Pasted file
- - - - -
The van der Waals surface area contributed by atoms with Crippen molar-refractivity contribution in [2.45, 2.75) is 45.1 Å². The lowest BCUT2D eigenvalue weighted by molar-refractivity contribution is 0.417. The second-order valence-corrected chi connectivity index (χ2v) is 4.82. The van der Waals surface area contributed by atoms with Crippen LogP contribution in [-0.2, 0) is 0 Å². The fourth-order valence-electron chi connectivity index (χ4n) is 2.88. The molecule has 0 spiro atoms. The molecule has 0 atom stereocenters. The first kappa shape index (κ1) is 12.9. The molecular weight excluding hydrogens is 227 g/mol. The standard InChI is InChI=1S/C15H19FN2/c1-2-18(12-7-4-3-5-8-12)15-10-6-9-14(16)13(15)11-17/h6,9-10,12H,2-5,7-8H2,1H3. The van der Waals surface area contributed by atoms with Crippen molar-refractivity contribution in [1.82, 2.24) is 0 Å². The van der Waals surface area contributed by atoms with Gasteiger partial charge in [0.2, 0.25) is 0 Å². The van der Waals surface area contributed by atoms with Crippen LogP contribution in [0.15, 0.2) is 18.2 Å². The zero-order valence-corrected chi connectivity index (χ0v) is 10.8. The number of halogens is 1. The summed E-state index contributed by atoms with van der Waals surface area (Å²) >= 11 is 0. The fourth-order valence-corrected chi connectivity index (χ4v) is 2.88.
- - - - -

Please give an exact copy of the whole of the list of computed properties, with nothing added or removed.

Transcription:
The van der Waals surface area contributed by atoms with Crippen molar-refractivity contribution in [2.45, 2.75) is 45.1 Å². The lowest BCUT2D eigenvalue weighted by molar-refractivity contribution is 0.417. The second-order valence-corrected chi connectivity index (χ2v) is 4.82. The van der Waals surface area contributed by atoms with Crippen LogP contribution in [-0.2, 0) is 0 Å². The fourth-order valence-electron chi connectivity index (χ4n) is 2.88. The molecule has 0 spiro atoms. The molecule has 0 atom stereocenters. The first kappa shape index (κ1) is 12.9. The molecular weight excluding hydrogens is 227 g/mol. The standard InChI is InChI=1S/C15H19FN2/c1-2-18(12-7-4-3-5-8-12)15-10-6-9-14(16)13(15)11-17/h6,9-10,12H,2-5,7-8H2,1H3. The van der Waals surface area contributed by atoms with Crippen molar-refractivity contribution in [1.82, 2.24) is 0 Å². The van der Waals surface area contributed by atoms with Gasteiger partial charge in [0.2, 0.25) is 0 Å². The van der Waals surface area contributed by atoms with Crippen LogP contribution in [0.15, 0.2) is 18.2 Å². The zero-order valence-corrected chi connectivity index (χ0v) is 10.8. The number of halogens is 1. The summed E-state index contributed by atoms with van der Waals surface area (Å²) >= 11 is 0. The fourth-order valence-corrected chi connectivity index (χ4v) is 2.88.